Blue Spruce Marking Knife & Awl

Exceptional tools - well designed and superbly made


Blue Spruce Marking Knife & Awl

The Blue Spruce marking knife fits the hand like a high quality writing instrument and scores a precise, clean line with minimal effort. At 6-3/8" long and only .670" diameter, it fits easily into a shop apron (A larger version, in two different handle styles, is also available). The nicely shaped handle is available in a choice of cocobolo, African blackwood or curly maple. The business end of the knife is a spear shaped blade, .031" thick (a .020" blade is also available), 1/4" wide, and 1" long, held in place by two brass ferrules. The tip of the blade has a 65° angle, while the blade bevel is 30°.

The marking knife is very easy to use. It's beveled on one side only to fit flat against a straight edge and can be used either right or left handed. I found it more efficient to tilt the knife so that it's cutting at about a 45° angle with the tip of the blade. Take a look at the difference in thickness between the pencil line and the line cut by the Blue Spruce (photo at left). Notice how clean and crisp the knife line is, compared to the pencil line. The marking knife cuts the wood fibers, providing a micro channel that your chisel or saw can register against. You can actually feel the chisel settle into the scored line made by the marking knife, and the resulting impression will be right on the mark. This similar principle works the same way when you saw a scored line - the saw doesn't start the cut, the marking knife does; the saw follows the scored line.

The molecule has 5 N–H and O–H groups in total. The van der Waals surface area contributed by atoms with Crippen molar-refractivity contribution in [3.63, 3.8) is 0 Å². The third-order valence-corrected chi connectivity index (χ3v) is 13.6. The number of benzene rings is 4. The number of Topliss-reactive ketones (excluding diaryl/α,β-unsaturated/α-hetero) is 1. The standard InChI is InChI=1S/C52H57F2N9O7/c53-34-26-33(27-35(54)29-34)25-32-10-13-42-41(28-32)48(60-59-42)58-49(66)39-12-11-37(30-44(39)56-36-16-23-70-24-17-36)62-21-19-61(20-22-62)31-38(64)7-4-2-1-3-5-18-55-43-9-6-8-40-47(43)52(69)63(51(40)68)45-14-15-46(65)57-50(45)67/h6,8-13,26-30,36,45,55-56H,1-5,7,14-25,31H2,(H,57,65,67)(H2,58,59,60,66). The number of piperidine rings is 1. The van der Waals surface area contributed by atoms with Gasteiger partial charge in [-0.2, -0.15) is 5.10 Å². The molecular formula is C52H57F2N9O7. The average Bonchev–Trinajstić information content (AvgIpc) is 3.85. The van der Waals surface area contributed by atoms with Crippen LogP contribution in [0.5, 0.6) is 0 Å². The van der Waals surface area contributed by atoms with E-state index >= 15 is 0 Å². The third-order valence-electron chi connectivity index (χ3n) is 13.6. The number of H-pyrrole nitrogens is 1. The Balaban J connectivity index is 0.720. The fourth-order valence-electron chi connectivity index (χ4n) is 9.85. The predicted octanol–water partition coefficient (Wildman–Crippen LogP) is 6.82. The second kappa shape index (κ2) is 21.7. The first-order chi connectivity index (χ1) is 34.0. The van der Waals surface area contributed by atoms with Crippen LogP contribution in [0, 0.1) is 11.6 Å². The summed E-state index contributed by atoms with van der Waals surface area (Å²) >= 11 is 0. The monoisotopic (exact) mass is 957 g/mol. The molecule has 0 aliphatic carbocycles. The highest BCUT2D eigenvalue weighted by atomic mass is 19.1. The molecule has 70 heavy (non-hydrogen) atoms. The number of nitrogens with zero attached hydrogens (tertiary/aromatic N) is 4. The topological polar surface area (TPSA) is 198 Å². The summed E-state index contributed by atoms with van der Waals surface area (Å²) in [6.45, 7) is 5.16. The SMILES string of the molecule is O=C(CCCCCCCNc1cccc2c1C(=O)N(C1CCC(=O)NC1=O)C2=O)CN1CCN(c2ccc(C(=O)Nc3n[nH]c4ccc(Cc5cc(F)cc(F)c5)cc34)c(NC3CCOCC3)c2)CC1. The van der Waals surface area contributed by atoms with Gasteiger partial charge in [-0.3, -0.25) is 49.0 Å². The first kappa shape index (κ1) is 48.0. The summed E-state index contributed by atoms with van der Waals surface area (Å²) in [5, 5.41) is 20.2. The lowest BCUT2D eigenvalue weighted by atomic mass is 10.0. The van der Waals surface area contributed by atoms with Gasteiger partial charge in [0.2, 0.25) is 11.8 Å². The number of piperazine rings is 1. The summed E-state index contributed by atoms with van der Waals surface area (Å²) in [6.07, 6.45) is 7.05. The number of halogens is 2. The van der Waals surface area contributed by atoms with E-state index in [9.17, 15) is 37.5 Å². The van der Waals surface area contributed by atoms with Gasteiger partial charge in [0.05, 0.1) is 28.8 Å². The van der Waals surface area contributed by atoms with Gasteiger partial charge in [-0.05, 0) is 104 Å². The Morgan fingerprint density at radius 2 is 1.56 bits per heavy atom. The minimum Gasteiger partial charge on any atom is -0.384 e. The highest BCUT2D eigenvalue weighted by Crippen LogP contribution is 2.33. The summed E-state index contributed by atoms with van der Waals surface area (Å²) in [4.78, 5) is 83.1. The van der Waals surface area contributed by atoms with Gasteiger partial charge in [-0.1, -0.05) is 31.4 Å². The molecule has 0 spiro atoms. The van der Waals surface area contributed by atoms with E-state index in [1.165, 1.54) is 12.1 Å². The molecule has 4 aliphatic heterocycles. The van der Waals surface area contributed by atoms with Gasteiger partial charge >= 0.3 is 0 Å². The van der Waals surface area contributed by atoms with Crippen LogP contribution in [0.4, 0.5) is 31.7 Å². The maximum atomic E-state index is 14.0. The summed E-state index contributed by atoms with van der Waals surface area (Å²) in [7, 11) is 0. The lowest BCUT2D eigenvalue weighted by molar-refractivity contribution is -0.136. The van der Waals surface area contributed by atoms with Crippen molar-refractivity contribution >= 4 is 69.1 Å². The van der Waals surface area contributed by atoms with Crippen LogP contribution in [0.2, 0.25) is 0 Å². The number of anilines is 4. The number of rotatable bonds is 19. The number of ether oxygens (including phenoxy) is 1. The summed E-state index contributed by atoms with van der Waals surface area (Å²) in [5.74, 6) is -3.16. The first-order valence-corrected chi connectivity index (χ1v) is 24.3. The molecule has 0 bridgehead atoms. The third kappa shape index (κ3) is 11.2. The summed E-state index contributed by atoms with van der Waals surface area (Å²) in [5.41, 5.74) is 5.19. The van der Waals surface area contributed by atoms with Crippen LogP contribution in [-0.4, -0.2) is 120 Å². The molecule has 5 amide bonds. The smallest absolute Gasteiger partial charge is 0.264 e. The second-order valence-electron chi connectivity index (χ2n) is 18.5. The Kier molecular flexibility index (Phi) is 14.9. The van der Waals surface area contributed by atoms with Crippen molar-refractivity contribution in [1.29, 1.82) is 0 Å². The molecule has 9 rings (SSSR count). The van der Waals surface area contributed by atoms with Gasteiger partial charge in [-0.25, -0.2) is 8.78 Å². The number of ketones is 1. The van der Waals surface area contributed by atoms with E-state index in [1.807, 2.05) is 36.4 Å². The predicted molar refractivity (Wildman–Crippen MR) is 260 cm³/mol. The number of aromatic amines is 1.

If you cut a lot of dovetails you'll really like the thin blade on the Blue Spruce. It'll fit easily between the tightest tails you can cut. The Blue Spruce came sharp and ready to use. I would imagine that at some time it will have to be honed again - but only after quite a few miles of marking. No problem though. Even though the bevels are pretty narrow, if you take your time you can hone them on a waterstone. I tried it using slow, steady strokes and it honed beautifully. 


The Blue Spruce marking knife did a very good job of scoring across end grain. However for those of you who prefer a scratch awl for this job, Dave makes both small and large awls. The small awl has a 4-1/4" cocobolo handle and a 2" blade. I like a finer point on the end of the awl; a judicial application of fine sandpaper did the trick.
Pricing is very reasonable on these tools: $45US for the small marking knife ($55US for a larger version); $35US for the small awl, or $75US for the set. There is no doubt that using finely crafted hand tools makes woodworking even more enjoyable than it already is. According to Jeske, Blue Spruce Toolworks was founded "to provide high quality hand tools to the discerning craftsman who appreciates using a finely crafted tool". Right on the mark Dave!


  • 6-3/8" long (small version)
  • 031" thick x 1/4" wide blade
  • 65° angle tip with a 30° bevel
Manufacturer:Blue Spruce Toolworks
Available From:online
Retail Price:$45 (knife); $35 (awl) 
Made In:USA
Carl Duguay, April 2009 
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